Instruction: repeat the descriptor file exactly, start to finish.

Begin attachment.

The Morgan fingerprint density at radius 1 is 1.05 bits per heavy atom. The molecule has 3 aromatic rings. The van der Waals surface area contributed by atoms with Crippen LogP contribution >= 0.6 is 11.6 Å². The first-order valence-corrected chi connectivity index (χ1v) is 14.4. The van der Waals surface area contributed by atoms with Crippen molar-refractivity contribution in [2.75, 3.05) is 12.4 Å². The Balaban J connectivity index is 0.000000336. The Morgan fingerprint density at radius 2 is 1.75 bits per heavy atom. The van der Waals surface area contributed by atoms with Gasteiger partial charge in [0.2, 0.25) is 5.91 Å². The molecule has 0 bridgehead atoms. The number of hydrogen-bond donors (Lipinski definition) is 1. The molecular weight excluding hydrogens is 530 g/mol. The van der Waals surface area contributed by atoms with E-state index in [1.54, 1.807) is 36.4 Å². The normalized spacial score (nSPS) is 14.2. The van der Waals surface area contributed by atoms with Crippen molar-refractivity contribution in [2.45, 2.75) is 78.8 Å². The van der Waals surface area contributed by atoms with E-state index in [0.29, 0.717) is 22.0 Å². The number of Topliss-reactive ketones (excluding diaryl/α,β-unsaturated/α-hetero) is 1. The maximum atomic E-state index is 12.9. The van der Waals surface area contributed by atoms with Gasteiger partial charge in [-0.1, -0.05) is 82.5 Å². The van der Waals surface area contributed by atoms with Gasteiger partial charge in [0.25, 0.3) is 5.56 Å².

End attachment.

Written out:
The Morgan fingerprint density at radius 1 is 1.05 bits per heavy atom. The molecule has 3 aromatic rings. The van der Waals surface area contributed by atoms with Crippen LogP contribution >= 0.6 is 11.6 Å². The first-order valence-corrected chi connectivity index (χ1v) is 14.4. The van der Waals surface area contributed by atoms with Crippen molar-refractivity contribution in [2.75, 3.05) is 12.4 Å². The Balaban J connectivity index is 0.000000336. The Morgan fingerprint density at radius 2 is 1.75 bits per heavy atom. The van der Waals surface area contributed by atoms with Gasteiger partial charge in [0.2, 0.25) is 5.91 Å². The molecule has 0 bridgehead atoms. The number of hydrogen-bond donors (Lipinski definition) is 1. The molecular weight excluding hydrogens is 530 g/mol. The van der Waals surface area contributed by atoms with E-state index in [1.54, 1.807) is 36.4 Å². The normalized spacial score (nSPS) is 14.2. The van der Waals surface area contributed by atoms with Crippen molar-refractivity contribution in [2.45, 2.75) is 78.8 Å². The van der Waals surface area contributed by atoms with E-state index in [0.29, 0.717) is 22.0 Å². The number of Topliss-reactive ketones (excluding diaryl/α,β-unsaturated/α-hetero) is 1. The maximum atomic E-state index is 12.9. The van der Waals surface area contributed by atoms with Gasteiger partial charge in [-0.1, -0.05) is 82.5 Å². The van der Waals surface area contributed by atoms with Gasteiger partial charge in [0.25, 0.3) is 5.56 Å².